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Indonesia palm oil: A question of priority

Indonesia palm oil: A question of priority

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Palm oil production has significantly increased throughout the years. If you’ve been observant, you’ll find that palm oil is a common ingredient in many types of processed foods. Palm oil is likewise a primary ingredient of soaps. Palm oil is the second widely used edible oil, next to soybean oil. Indonesia ranks the second largest producer of palm oil in the world, supplying around 36% of global palm oil production.

Due to its high demand, globally, the Indonesia palm oil industry is continuing its expansion efforts to a point where Indonesia had to sacrifice its natural resources. The Indonesia palm oil industry has been a target of criticisms among activists. While the Indonesia palm oil industry employs a significant percent of the nation’s labor force, its environmental and cultural impacts have been sighted.

Clearing of rainforests had to be done to give way to the Indonesia palm oil industry. Palm oil plantations reduced the natural habitat of some endangered species like orangutans (in Borneo and Sumatra). Indonesia is bestowed with lush rainforests, however, activists fear if the Indonesia palm oil industry goes on unregulated, then we might no longer be able to see orangutans in the wild. Other species in the wild affected by the rapid expansion of Indonesia palm oil plantations are the Sumatran tiger and rhinoceros.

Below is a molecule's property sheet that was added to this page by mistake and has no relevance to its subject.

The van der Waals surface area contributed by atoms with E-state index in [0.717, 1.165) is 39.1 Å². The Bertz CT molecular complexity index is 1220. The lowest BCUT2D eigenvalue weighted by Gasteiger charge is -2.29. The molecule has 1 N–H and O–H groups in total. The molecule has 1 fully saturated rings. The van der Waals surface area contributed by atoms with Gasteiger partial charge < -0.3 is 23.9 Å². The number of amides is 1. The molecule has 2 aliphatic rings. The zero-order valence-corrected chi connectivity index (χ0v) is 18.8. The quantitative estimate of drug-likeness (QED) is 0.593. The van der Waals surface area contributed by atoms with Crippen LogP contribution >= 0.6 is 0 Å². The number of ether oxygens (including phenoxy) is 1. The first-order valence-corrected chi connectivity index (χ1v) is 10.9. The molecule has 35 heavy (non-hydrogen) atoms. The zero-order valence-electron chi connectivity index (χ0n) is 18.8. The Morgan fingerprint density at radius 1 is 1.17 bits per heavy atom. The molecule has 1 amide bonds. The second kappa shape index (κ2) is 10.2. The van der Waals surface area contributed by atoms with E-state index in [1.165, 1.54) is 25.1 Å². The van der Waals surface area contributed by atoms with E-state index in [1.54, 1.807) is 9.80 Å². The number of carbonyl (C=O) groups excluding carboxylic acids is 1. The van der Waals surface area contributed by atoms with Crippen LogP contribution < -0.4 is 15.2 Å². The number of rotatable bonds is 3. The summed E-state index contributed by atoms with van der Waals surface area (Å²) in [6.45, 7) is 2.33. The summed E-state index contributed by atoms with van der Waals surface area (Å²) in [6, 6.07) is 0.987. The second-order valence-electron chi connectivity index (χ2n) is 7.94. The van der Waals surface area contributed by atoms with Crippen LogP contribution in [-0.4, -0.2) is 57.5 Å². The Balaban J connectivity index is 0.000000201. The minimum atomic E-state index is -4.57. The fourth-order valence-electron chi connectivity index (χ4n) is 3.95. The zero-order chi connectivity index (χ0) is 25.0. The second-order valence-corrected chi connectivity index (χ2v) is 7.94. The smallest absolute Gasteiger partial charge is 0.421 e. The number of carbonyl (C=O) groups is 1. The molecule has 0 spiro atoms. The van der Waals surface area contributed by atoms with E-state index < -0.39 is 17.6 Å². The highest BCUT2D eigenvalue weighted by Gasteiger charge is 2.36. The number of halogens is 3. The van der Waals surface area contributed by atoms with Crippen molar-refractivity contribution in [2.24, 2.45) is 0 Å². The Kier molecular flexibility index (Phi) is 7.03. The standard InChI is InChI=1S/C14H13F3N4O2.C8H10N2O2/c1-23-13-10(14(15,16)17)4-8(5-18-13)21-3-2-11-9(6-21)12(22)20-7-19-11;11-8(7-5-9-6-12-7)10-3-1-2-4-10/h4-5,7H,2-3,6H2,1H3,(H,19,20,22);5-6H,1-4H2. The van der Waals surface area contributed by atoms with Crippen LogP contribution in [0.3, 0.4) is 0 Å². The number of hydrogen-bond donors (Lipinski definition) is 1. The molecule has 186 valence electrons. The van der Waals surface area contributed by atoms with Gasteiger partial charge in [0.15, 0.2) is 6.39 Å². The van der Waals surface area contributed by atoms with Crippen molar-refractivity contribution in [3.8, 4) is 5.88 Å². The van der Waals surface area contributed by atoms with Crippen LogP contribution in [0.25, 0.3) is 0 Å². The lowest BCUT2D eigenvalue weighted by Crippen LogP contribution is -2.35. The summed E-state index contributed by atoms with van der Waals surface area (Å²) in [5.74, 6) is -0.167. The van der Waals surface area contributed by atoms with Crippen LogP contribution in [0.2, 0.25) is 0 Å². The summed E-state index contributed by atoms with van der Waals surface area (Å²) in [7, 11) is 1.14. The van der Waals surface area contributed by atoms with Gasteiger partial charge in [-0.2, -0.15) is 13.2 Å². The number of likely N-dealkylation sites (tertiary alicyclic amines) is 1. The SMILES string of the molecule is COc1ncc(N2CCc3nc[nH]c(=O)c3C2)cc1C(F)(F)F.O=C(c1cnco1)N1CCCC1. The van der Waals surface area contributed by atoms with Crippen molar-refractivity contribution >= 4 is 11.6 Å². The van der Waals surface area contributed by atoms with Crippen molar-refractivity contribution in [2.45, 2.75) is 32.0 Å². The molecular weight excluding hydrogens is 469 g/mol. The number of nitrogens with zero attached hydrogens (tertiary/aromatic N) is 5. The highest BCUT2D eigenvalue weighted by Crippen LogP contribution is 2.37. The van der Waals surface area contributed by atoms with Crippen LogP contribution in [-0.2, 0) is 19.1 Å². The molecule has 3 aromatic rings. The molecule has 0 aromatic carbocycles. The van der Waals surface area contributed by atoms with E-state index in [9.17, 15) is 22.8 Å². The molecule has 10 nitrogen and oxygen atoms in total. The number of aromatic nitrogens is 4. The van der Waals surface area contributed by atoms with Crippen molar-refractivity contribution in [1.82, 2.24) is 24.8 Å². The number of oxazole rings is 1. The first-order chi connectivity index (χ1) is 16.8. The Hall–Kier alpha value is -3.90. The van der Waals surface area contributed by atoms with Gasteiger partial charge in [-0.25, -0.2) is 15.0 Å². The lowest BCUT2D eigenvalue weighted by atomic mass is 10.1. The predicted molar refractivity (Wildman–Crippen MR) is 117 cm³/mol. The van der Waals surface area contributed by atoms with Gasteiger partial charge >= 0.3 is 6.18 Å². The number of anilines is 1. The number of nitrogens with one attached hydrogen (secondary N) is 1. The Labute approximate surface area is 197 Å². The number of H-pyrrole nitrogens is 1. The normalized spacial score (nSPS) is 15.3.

World leaders reaction to President’s Bush call to end “oil addiction” and the proposed use of “biodiesel” has sought for the strong demand of palm oil and consequently to the industry’s rapid growth. With the world now looking at biodiesel as a potent alternative to the depleting fossil fuels, the benefits partly negate the fact that Indonesia palm oil industry has and will have serious environmental impacts.

The recent forest fires in Indonesia have been attributed to the growth in the number of Indonesia palm oil plantations. Furthermore, the dwindling unprotected lowland forests are making developers look at converting peat swamps, which poses more risk of forest fires. When peat is drained, carbon is unlocked from the surface and the oxidation process of carbon ensues, providing more risks of forest fire incidences due to the increase in amounts of carbon dioxide. There is a sheer record of using forest fires to clear rainforests and pave way for Indonesia palm oil plantations.

Apart from Indonesia palm oil production, the consumption of palm oil is now established as one of the cholesterol-elevating agents concomitant with an increased risk of cardiovascular diseases. Palm oil contains a number of saturated fatty acids like lauric acid, myristic acid, and palmitic acid that are harmful for one’s health.

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